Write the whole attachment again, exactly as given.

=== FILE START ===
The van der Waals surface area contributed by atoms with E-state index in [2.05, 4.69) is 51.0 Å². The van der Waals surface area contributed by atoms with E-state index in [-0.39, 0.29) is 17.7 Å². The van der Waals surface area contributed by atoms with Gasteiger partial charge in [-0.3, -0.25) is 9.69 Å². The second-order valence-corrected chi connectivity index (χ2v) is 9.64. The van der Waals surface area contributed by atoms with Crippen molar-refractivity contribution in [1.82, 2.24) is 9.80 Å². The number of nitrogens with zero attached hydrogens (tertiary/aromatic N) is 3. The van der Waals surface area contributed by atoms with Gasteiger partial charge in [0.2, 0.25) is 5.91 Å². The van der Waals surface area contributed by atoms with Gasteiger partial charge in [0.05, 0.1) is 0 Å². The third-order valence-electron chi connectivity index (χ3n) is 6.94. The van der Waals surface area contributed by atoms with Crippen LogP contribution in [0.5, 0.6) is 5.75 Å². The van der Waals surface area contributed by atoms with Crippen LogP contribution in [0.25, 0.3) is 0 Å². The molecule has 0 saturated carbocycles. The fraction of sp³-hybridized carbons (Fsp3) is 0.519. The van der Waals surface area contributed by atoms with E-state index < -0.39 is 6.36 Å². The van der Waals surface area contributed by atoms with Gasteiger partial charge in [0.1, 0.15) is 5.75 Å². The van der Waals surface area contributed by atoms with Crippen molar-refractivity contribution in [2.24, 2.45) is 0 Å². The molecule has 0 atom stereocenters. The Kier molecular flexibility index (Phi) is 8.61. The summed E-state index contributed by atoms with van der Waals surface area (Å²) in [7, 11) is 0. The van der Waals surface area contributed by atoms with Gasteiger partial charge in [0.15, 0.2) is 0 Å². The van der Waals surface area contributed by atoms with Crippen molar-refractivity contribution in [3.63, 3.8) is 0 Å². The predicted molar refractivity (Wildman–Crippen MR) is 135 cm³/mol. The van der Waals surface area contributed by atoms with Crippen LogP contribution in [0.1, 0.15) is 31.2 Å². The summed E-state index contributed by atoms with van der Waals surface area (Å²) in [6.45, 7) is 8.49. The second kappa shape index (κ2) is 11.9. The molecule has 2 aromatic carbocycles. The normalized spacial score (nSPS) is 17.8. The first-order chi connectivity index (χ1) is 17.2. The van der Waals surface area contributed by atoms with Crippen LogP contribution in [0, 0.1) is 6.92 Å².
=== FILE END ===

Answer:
The van der Waals surface area contributed by atoms with E-state index in [2.05, 4.69) is 51.0 Å². The van der Waals surface area contributed by atoms with E-state index in [-0.39, 0.29) is 17.7 Å². The van der Waals surface area contributed by atoms with Gasteiger partial charge in [-0.3, -0.25) is 9.69 Å². The second-order valence-corrected chi connectivity index (χ2v) is 9.64. The van der Waals surface area contributed by atoms with Crippen molar-refractivity contribution in [1.82, 2.24) is 9.80 Å². The number of nitrogens with zero attached hydrogens (tertiary/aromatic N) is 3. The van der Waals surface area contributed by atoms with Gasteiger partial charge in [0.2, 0.25) is 5.91 Å². The van der Waals surface area contributed by atoms with Gasteiger partial charge in [0.05, 0.1) is 0 Å². The third-order valence-electron chi connectivity index (χ3n) is 6.94. The van der Waals surface area contributed by atoms with Crippen LogP contribution in [0.5, 0.6) is 5.75 Å². The van der Waals surface area contributed by atoms with Crippen LogP contribution in [0.25, 0.3) is 0 Å². The molecule has 0 saturated carbocycles. The fraction of sp³-hybridized carbons (Fsp3) is 0.519. The van der Waals surface area contributed by atoms with E-state index < -0.39 is 6.36 Å². The van der Waals surface area contributed by atoms with Gasteiger partial charge in [0.1, 0.15) is 5.75 Å². The van der Waals surface area contributed by atoms with Crippen molar-refractivity contribution in [2.24, 2.45) is 0 Å². The molecule has 0 atom stereocenters. The Kier molecular flexibility index (Phi) is 8.61. The summed E-state index contributed by atoms with van der Waals surface area (Å²) in [7, 11) is 0. The van der Waals surface area contributed by atoms with Gasteiger partial charge in [0.15, 0.2) is 0 Å². The van der Waals surface area contributed by atoms with Crippen molar-refractivity contribution in [3.63, 3.8) is 0 Å². The predicted molar refractivity (Wildman–Crippen MR) is 135 cm³/mol. The van der Waals surface area contributed by atoms with Crippen LogP contribution in [0.1, 0.15) is 31.2 Å². The summed E-state index contributed by atoms with van der Waals surface area (Å²) in [6.45, 7) is 8.49. The second kappa shape index (κ2) is 11.9. The molecule has 2 aromatic carbocycles. The normalized spacial score (nSPS) is 17.8. The first-order chi connectivity index (χ1) is 17.2. The van der Waals surface area contributed by atoms with Crippen LogP contribution in [0, 0.1) is 6.92 Å².